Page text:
There were indications from various sources in bygone days that our atmosphere has been warming up for some time. Many tend to think the idea of Climate Change has sprung from nowhere sometime in the 1980’s—just to annoy the Republicans. But some scientists thought there would be repercussions from putting a whole lot of manmade carbon dioxide into our atmosphere long ago. To get and idea of this trend read a series of scientific thought since 1900 on Climate Change from Bill McKibben:
The Global Warming Reader, by Bill McKibben “This is a book for all of us: students, activists, Earthlings. Edited by perhaps the most widely-respected writer on the environment today, GWR is a comprehensive resource that collects seminal texts and voices on climate change from the phenomenon's discovery in the late 19th century to the present.” Official site for Bill McKibben: Author - Educator - Environmentalist
If your mind is not already clouded with corporate glee over the use of fossil fuels, Climate Change in the face of burning massive amounts of wood, oil, coal, and natural gas for more than a century makes a lot of sense. The carbon dioxide, which is released from fossil fuels, is the same stuff that warmed our planet enough to grow something. Don’t try putting your tongue on an icicle on Mars.
There is other data from farmers, naturalists, weather gathers for whom Climate Change was not even a glitter in their eyes at all. They were just trying to figure out when to plant, when they could expect to boat across a lake without hitting ice, and go ice fishing. A lot of information about Climate Change has been gathered from these sources. And our area, the North American Northeast, is one of them.
“In the Northeast there are 56 stations that have been continuously operating since 1899, providing the best record of temperature variations for the region.” Indicators of Climate Change in the Northeast 2005, by Clean Air - Cool Planet and Cameron P. Wake,The Climate Change Research Center,, University of New Hampshire, Copyright 2005 © Clean Air - Cool Planet (Pg. 2)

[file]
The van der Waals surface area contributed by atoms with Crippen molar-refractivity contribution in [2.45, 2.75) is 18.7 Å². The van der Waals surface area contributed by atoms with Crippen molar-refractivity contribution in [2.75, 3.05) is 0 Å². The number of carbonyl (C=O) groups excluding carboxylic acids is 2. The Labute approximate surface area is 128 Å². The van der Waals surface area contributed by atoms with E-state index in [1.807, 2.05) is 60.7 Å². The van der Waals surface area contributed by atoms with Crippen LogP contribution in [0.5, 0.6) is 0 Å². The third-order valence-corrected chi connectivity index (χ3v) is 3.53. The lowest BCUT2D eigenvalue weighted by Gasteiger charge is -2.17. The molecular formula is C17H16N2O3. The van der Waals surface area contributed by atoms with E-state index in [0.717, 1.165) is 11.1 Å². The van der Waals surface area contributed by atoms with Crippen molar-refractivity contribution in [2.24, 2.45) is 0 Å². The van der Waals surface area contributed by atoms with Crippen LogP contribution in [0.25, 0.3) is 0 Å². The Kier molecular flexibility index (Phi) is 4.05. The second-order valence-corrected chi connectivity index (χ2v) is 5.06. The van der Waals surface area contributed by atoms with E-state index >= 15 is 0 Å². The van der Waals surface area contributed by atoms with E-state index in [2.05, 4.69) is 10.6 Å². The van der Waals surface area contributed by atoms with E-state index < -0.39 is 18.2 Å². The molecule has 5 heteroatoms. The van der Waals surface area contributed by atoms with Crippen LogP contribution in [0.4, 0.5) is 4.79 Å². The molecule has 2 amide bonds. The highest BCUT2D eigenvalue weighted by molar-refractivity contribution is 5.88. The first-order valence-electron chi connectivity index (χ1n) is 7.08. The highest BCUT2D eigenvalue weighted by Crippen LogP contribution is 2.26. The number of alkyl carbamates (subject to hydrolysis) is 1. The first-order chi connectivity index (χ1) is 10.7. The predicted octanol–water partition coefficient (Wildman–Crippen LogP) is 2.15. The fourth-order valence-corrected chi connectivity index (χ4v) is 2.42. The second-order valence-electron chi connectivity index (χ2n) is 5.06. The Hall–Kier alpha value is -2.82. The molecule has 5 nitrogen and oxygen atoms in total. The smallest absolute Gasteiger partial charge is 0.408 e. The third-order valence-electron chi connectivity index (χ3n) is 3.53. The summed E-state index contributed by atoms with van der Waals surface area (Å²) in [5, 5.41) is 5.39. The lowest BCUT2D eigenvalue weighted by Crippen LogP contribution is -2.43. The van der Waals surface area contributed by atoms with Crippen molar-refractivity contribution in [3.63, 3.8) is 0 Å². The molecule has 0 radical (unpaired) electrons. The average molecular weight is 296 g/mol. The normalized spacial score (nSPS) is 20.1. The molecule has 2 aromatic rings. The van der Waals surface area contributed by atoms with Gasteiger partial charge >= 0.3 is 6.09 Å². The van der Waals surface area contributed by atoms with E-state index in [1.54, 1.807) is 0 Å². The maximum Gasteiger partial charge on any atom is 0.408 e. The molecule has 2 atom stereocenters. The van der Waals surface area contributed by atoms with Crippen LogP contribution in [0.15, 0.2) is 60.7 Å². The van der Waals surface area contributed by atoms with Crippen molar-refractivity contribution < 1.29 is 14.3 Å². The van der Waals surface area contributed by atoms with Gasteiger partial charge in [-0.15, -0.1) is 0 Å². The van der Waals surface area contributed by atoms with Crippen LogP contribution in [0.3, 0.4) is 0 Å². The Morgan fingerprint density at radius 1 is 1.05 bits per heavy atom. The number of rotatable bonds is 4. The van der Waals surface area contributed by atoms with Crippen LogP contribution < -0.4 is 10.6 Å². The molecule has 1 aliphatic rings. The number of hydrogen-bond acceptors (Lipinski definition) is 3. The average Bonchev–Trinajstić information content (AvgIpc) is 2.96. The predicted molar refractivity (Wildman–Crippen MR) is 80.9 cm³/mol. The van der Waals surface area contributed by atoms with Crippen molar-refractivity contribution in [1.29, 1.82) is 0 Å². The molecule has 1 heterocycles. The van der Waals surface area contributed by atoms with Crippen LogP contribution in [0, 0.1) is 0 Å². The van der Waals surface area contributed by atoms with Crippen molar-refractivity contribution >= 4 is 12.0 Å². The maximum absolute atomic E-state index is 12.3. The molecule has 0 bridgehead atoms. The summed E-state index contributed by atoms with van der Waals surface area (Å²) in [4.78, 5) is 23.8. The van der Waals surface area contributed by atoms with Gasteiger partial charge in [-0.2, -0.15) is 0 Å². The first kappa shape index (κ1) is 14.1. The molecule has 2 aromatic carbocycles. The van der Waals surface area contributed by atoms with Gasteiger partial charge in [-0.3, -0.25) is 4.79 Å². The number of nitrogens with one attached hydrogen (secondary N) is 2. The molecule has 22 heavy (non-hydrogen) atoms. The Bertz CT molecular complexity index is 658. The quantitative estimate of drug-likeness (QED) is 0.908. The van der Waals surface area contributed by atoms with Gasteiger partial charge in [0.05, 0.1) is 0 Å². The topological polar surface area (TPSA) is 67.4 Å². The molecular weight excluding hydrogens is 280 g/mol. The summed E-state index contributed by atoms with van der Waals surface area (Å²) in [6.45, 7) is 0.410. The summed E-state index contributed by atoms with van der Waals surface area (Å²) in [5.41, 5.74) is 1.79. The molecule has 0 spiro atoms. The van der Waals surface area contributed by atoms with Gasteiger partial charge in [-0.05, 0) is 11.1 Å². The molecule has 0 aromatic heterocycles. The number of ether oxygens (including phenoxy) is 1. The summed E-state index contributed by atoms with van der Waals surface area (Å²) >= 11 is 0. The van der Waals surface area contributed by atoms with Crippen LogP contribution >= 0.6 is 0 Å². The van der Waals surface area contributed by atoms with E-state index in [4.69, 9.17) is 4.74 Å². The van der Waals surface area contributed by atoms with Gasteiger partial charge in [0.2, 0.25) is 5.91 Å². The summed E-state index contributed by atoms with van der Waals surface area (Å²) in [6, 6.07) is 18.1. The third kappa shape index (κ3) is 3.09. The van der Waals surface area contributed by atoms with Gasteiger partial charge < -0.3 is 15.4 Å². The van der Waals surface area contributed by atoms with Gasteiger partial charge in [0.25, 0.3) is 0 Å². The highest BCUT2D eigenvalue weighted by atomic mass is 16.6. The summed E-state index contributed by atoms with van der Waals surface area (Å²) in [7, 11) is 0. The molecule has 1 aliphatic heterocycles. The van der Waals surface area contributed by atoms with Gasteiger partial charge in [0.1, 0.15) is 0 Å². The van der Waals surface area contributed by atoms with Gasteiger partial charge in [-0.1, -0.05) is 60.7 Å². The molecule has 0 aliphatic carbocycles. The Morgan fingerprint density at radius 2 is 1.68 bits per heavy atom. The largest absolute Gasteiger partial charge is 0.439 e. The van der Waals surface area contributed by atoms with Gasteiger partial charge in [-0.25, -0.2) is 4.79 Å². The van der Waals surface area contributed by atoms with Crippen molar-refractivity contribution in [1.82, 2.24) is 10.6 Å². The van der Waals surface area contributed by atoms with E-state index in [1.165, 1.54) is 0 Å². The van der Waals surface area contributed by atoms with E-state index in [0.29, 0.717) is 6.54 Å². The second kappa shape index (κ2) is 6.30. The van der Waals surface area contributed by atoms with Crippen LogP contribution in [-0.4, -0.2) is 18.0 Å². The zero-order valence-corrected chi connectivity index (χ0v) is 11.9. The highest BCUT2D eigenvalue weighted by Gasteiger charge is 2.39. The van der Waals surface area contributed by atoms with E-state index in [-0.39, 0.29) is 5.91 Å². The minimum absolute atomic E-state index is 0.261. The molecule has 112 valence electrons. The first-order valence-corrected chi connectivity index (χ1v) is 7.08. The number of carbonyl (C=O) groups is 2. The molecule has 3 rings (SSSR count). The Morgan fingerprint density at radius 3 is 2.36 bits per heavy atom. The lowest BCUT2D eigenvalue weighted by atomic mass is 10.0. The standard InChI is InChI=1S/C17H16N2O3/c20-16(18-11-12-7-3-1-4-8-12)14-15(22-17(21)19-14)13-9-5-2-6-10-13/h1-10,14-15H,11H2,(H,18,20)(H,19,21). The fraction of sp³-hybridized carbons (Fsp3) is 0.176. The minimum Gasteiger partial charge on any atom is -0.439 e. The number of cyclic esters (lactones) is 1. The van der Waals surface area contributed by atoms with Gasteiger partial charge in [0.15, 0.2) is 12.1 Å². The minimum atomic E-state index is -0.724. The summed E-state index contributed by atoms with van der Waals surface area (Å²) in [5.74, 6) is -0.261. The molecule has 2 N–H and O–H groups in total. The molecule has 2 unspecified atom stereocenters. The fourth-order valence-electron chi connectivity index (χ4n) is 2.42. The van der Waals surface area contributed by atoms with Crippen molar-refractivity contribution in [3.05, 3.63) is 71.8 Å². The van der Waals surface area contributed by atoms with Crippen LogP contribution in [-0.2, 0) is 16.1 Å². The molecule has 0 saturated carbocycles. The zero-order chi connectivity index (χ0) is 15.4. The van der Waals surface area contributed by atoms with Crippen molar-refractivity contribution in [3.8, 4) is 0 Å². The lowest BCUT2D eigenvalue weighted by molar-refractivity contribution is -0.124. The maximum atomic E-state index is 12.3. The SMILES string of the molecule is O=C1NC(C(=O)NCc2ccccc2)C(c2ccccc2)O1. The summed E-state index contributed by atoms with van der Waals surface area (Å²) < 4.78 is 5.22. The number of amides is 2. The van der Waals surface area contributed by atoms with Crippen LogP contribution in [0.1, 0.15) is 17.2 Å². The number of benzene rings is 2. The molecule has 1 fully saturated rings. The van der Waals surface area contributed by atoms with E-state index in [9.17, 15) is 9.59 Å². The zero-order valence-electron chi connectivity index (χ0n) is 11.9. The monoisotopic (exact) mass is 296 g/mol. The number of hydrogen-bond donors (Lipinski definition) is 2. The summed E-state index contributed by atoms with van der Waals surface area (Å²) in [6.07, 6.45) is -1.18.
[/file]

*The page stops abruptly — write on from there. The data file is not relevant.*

Even in the Northeast, where weather tends to vary quite a bit, a trend towards warming can be seen in this ad hoc, though rigorous, data from our area’s forefathers. The Climate in our region warms steadily then spikes upwards even more in the later part of the twentieth century. Read this report, it gives some great insight into warming trends in our region of the world: Indicators of Climate Change in the Northeast 2005 Our grandparents were on to something.
BTW: We here in the Northeast, who are one of the main contributors to Climate Change via our ubiquitous factories over the years, which by the way we are still trying to clean up after with Brownfields, are going to experience a lot of Likely Changes. But those changes are probably little (at least for a little while) compared to those areas of the world that did not contribute greatly to Climate Change, but will suffer a lot:
Map shows stark divide between who caused climate change and who's being hit “The global north is at lower risk of global warming impacts and is better placed to cope than the global south, but globalisation means we are all affected. When the world's nations convene in Durban in November in the latest attempt to inch towards a global deal to tackle climate change, one fundamental principle will, as ever, underlie the negotiations. Is is the contention that while rich, industrialised nations caused climate change through past carbon emissions, it is the developing world that is bearing the brunt. It follows from that, developing nations say, that the rich nations must therefore pay to enable the developing nations to both develop cleanly and adapt to the impacts of global warming.” The Guardian